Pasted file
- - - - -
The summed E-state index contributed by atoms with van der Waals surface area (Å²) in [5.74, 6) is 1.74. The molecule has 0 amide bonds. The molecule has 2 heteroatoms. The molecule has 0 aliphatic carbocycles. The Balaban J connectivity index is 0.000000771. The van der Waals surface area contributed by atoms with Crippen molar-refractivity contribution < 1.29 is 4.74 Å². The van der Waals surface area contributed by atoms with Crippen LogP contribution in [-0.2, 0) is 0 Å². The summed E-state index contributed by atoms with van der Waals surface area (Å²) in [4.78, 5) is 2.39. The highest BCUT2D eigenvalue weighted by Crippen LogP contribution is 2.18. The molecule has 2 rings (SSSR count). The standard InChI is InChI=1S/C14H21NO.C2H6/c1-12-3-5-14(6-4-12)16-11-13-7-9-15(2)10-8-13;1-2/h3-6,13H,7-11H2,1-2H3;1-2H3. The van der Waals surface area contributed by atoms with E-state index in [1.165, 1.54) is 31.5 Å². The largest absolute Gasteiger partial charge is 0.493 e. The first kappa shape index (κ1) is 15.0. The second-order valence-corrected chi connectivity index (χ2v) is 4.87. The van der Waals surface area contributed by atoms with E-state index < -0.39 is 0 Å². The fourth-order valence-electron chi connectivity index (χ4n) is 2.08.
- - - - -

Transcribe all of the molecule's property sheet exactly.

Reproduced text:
The summed E-state index contributed by atoms with van der Waals surface area (Å²) in [5.74, 6) is 1.74. The molecule has 0 amide bonds. The molecule has 2 heteroatoms. The molecule has 0 aliphatic carbocycles. The Balaban J connectivity index is 0.000000771. The van der Waals surface area contributed by atoms with Crippen molar-refractivity contribution < 1.29 is 4.74 Å². The van der Waals surface area contributed by atoms with Crippen LogP contribution in [-0.2, 0) is 0 Å². The summed E-state index contributed by atoms with van der Waals surface area (Å²) in [4.78, 5) is 2.39. The highest BCUT2D eigenvalue weighted by Crippen LogP contribution is 2.18. The molecule has 2 rings (SSSR count). The standard InChI is InChI=1S/C14H21NO.C2H6/c1-12-3-5-14(6-4-12)16-11-13-7-9-15(2)10-8-13;1-2/h3-6,13H,7-11H2,1-2H3;1-2H3. The van der Waals surface area contributed by atoms with E-state index in [1.165, 1.54) is 31.5 Å². The largest absolute Gasteiger partial charge is 0.493 e. The first kappa shape index (κ1) is 15.0. The second-order valence-corrected chi connectivity index (χ2v) is 4.87. The van der Waals surface area contributed by atoms with E-state index < -0.39 is 0 Å². The fourth-order valence-electron chi connectivity index (χ4n) is 2.08.